A critical part of cow herd management is knowing the typical cow herd is made up of five subunits: 20 percent replacement heifers, 15 percent first-calf heifers, 5 percent dry cows, 10 percent dysfunctional or older cows and 50 percent mature cows.
A cow is not a cow. Each cow belongs to a subunit. Each subunit has a different potential for profit and herd longevity, so get to know these subunits!
This spring, like many, has the potential for a dry summer.
According to Adnan Akyuz, Ph.D. and professor of Climatological Practices at North Dakota State University, “The current El Nino lived up to its expectation this winter. It was the strongest El Nino since 1998. The overall winter average was the sixth warmest and 50th driest statewide. Lack of snow cover and dry soil led to unusually warm spring temperatures ranging from 4 degrees to 10 degrees above average so far.
“In the long term, warm conditions will continue all the way through the growing season with the momentum gained from El Nino,” Akyuz adds. “Precipitation is hard to predict. However, dry soil usually leads to a warmer and dryer season.”
The key response to weather is planning through good cattle sorting and modified stocking to manage drought. Those herd subunits offer managerial flexibility, even when that flexibility is not desired, such as having to decrease stocking rates because of drought. Flexible stocking rates need to be in place prior to turnout to summer pasture with a predesigned penning or cattle allotment that will allow a producer to move cattle.
Let’s look again at these potential sorts within the cow herd. As potential replacements, the first-calf heifers (15 percent) and replacement heifers (20 percent) account for more than one-third of the cattle inventory. An alternative feeding plan for these subunits adds flexibility to stocking mature cows.
When dry, plan to dry lot heifers and/or first-calf heifers if possible. These subunits also are easier to haul and generally already are sorted, so adjustments are more manageable and, in reality, may be all that are needed to address pending grass shortages.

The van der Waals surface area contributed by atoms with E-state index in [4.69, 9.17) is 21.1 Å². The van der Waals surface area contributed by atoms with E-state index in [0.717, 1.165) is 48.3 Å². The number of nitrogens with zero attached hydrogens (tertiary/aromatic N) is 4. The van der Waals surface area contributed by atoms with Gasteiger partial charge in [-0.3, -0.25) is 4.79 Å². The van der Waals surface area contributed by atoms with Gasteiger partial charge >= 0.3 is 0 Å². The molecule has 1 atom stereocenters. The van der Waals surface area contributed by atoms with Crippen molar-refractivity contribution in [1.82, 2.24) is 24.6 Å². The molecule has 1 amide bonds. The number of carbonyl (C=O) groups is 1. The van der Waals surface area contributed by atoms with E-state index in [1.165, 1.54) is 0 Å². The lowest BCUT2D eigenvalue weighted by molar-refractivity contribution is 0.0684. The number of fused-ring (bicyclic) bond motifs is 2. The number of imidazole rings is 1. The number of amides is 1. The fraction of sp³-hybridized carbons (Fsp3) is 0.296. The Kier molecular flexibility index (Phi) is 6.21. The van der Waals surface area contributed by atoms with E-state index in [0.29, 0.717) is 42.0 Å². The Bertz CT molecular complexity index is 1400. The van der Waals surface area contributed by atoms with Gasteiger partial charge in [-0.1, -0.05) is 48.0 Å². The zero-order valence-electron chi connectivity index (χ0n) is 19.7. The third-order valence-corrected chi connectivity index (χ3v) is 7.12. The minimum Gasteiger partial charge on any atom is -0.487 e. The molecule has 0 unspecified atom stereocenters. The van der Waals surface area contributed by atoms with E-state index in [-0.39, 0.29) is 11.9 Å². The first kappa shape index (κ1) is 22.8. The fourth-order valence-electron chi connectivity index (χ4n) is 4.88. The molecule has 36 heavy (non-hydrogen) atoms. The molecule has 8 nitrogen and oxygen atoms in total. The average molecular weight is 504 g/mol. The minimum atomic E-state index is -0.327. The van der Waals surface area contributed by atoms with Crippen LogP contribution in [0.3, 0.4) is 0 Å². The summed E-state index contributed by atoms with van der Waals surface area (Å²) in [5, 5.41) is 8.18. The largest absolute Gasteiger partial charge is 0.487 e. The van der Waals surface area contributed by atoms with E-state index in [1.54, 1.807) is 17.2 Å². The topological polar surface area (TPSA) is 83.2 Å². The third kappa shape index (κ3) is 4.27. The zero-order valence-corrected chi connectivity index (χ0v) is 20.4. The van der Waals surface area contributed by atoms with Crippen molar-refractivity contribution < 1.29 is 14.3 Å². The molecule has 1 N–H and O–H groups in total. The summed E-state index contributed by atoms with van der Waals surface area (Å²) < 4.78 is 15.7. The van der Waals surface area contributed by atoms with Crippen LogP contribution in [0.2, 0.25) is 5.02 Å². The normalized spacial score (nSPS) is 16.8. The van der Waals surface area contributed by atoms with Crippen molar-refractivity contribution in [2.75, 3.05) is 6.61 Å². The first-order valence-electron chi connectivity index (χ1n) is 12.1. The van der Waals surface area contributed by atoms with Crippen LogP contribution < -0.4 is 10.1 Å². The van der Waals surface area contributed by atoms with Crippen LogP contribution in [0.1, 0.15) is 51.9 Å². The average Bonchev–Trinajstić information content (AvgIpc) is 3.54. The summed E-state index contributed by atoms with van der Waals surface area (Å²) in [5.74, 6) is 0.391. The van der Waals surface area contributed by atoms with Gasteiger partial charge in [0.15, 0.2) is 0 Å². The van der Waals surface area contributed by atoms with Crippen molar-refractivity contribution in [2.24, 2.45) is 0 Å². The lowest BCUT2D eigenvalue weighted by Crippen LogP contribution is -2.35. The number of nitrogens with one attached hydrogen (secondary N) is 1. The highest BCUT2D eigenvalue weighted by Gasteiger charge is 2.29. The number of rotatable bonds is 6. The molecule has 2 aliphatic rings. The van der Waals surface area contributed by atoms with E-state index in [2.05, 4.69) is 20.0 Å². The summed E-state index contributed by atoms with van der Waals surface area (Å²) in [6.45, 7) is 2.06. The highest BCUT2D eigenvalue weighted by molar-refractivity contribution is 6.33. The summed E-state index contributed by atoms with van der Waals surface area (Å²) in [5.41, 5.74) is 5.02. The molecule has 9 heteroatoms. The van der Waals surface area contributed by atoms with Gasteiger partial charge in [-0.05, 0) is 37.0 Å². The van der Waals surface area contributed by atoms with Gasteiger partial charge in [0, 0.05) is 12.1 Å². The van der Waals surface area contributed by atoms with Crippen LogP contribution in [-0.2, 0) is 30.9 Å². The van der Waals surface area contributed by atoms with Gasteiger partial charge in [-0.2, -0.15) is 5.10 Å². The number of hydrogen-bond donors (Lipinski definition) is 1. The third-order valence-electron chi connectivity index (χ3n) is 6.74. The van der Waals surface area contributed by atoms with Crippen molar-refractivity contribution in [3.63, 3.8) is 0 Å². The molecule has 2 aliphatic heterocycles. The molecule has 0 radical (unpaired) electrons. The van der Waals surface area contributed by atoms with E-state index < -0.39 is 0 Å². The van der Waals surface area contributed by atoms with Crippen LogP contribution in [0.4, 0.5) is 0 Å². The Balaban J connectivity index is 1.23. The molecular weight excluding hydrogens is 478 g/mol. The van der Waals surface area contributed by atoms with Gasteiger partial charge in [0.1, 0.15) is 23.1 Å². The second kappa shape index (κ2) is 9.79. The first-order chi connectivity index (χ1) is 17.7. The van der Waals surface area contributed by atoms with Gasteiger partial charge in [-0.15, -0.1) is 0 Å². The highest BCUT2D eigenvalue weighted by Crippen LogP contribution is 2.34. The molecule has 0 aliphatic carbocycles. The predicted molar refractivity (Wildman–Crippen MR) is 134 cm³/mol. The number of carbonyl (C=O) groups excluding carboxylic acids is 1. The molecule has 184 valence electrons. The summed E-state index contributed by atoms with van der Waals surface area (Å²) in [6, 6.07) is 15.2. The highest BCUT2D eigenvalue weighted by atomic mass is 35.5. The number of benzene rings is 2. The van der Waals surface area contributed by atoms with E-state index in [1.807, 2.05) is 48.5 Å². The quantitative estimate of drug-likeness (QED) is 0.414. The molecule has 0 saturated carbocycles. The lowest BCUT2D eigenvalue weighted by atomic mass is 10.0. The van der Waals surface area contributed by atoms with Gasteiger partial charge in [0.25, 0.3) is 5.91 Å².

The mature cow herd is more challenging. Cattle producers need to implement management regimes that add cattle, subtract cattle and move cattle. The key is to envision a plan to take timely advantage of plant response to moisture within well-designed grazing systems, but we are talking cows and calves, which, logistically, are not easy to move.
Here are two suggestions. First, cattle generally are accessible in May or late spring for sorting at branding and spring vaccinations. Do not let potential market beef get out to the larger summer pastures. So sort and market all cows not nursing a calf, including first-calf heifers. Open cows are market cows, so write that on the barn wall. This should reduce the herd by 5 percent.
Second, take a long, hard look at those cows that would be culled in the fall. Start a unit of fall culls in the spring so inventory is in sync with the feed resources. If dryness is the summer theme, then simply market them as cow/calf pairs; save your feed and let someone else feed them.
The key to any drought-management plan is to cull deeply, and then have a plan that makes those cull cows available logistically to move. Remember, every cow left requires feed. The statement, “I wish I had marketed a few extra cows early!” is all too often mumbled when the dust blows.
During or following calving, spend some time sorting those unsound cows: those with poor udders, poor mothers, wild mothers, ornery cows or cows with any other out-of-place notation in the calving book.
Yes, sorting and regrouping takes some time, but sorting midsummer will take a lot longer and be much more stressful. So keep thinking, “Just how dry will it get?” If rain is doubtful, go through the inventory and add 9-year-old or older cows to the fall cull group. The goal should be to establish a subgroup equivalent to 10 percent of the cow herd.
Accessibility to these cows is critical if precipitation fails to maintain grass growth. Start thinking today! How could one access these cows if needed?
The key to implementing a stocking-reduction plan is to have the cattle available to market. Having to round up the whole herd to pull out a few pairs delays the implementation of the plan and uses up valuable feed in the process. Thus, more cows and calves need to be sold when one actually does gather the cows.
From a practical standpoint, the producer now has a pending thought process to modify cattle management or reduce the cow inventory. Next, manage according to the plan. Let’s hope it rains.
Source: Kris Ringwall, North Dakota State University